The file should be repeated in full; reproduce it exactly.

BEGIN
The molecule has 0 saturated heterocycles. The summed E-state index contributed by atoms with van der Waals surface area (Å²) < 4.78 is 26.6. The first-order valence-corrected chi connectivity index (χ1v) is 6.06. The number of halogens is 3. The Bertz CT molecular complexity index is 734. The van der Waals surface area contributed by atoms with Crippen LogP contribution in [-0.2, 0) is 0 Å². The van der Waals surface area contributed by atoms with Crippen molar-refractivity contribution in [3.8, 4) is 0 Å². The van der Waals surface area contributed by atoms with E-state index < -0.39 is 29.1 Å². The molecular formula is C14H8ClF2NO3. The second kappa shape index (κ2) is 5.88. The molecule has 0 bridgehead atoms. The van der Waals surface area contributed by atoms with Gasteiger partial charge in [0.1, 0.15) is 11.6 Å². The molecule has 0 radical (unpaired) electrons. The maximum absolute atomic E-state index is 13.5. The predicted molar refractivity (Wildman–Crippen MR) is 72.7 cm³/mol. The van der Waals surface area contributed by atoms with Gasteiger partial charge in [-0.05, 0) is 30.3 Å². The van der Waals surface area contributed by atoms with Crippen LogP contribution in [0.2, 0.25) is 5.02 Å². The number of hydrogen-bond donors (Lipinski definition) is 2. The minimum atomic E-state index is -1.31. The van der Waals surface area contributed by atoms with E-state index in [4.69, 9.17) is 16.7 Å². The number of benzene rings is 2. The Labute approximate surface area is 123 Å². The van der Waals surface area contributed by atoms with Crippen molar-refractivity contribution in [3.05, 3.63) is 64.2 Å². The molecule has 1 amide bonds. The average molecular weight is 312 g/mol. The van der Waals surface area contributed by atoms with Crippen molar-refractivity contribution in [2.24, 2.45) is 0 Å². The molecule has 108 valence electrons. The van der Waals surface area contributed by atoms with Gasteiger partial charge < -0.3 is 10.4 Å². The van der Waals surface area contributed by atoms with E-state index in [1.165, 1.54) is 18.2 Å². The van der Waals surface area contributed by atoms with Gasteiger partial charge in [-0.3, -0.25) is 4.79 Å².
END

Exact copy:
The molecule has 0 saturated heterocycles. The summed E-state index contributed by atoms with van der Waals surface area (Å²) < 4.78 is 26.6. The first-order valence-corrected chi connectivity index (χ1v) is 6.06. The number of halogens is 3. The Bertz CT molecular complexity index is 734. The van der Waals surface area contributed by atoms with Crippen LogP contribution in [-0.2, 0) is 0 Å². The van der Waals surface area contributed by atoms with Crippen molar-refractivity contribution in [3.8, 4) is 0 Å². The van der Waals surface area contributed by atoms with E-state index < -0.39 is 29.1 Å². The molecular formula is C14H8ClF2NO3. The second kappa shape index (κ2) is 5.88. The molecule has 0 bridgehead atoms. The van der Waals surface area contributed by atoms with Gasteiger partial charge in [0.1, 0.15) is 11.6 Å². The molecule has 0 radical (unpaired) electrons. The maximum absolute atomic E-state index is 13.5. The predicted molar refractivity (Wildman–Crippen MR) is 72.7 cm³/mol. The van der Waals surface area contributed by atoms with Gasteiger partial charge in [-0.05, 0) is 30.3 Å². The van der Waals surface area contributed by atoms with Crippen LogP contribution in [0.2, 0.25) is 5.02 Å². The number of hydrogen-bond donors (Lipinski definition) is 2. The minimum atomic E-state index is -1.31. The van der Waals surface area contributed by atoms with E-state index in [4.69, 9.17) is 16.7 Å². The number of benzene rings is 2. The Labute approximate surface area is 123 Å². The van der Waals surface area contributed by atoms with Crippen molar-refractivity contribution in [3.05, 3.63) is 64.2 Å². The molecule has 1 amide bonds. The average molecular weight is 312 g/mol. The van der Waals surface area contributed by atoms with Crippen molar-refractivity contribution in [2.24, 2.45) is 0 Å². The molecule has 108 valence electrons. The van der Waals surface area contributed by atoms with Gasteiger partial charge < -0.3 is 10.4 Å². The van der Waals surface area contributed by atoms with E-state index in [1.165, 1.54) is 18.2 Å². The van der Waals surface area contributed by atoms with Gasteiger partial charge in [-0.3, -0.25) is 4.79 Å².